"Much of it is this disinformation that is so widely spread on the internet, and which has, I think, caused a lot of people to be confused or fearful about what the vaccinations might do to them," Collins told CNN's Jim Acosta Saturday. "And that is truly heartbreaking when we see, still, more than a thousand people losing their lives to this disease (daily), almost all of them unvaccinated, and therefore didn't have to happen."
Collins, who identifies as an evangelical Christian, noted unvaccinated people my spread the virus to others who are unable to fight it off.
"Christians, of all people, are supposed to be particularly worried about their neighbors," he said. "If you are a Christian, or if you're anybody who has not yet gotten vaccinated, hit the reset button on whatever information you have that's causing you to be doubtful or hesitant or fearful, and look at the evidence."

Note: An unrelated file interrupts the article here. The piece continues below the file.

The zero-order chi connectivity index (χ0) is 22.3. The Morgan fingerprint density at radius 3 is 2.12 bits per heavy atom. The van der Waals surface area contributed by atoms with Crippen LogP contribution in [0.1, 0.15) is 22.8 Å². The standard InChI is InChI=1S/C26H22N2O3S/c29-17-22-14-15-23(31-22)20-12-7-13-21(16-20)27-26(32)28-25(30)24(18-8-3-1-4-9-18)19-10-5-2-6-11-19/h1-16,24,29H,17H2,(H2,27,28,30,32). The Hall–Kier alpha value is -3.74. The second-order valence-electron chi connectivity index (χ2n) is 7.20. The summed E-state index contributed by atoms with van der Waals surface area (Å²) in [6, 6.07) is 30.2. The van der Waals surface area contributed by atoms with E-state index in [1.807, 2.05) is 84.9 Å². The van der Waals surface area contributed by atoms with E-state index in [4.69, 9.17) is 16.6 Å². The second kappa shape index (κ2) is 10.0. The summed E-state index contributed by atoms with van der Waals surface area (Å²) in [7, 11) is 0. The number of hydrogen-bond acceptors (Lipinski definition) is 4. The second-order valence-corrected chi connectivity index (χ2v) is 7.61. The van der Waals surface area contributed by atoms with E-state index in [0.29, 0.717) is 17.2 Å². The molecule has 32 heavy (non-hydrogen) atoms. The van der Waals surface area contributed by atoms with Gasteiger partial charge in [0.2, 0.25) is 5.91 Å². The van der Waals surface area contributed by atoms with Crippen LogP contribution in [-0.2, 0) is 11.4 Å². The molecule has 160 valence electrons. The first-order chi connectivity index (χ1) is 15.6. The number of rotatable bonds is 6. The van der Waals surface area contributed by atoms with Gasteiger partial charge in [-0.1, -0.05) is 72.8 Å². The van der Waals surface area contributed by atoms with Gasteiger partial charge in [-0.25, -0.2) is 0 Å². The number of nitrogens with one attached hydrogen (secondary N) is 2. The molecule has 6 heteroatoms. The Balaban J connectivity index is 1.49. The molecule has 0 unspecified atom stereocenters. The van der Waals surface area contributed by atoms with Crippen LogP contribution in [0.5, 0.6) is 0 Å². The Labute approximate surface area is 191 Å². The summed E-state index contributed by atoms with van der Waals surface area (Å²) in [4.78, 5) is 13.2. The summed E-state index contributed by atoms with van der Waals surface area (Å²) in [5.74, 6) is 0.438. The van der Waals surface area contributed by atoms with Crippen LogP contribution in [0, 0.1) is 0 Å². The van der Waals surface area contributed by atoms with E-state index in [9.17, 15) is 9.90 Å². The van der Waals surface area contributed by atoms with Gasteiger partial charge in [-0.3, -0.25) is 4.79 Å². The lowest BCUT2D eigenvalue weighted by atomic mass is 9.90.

Collins acknowledged he was "slow" to come around to the idea of mandating COVID-19 vaccines because he hoped people would be convinced by the data showing vaccines are safe and effective. But he now believes they may be necessary "to get us past this."
Earlier this week, CDC Director Dr. Rochelle Walensky said the end of the pandemic depends on human behavior.
"We have vaccines, and what we can't really predict is human behavior," she said. "Human behavior in this pandemic hasn't served us very well."
Walensky said the pandemic has been divisive and the nation's ability to end it depends on "how well we coalesce together."
"We are battling with one another and not battling with the common foe, which is the virus itself," she said.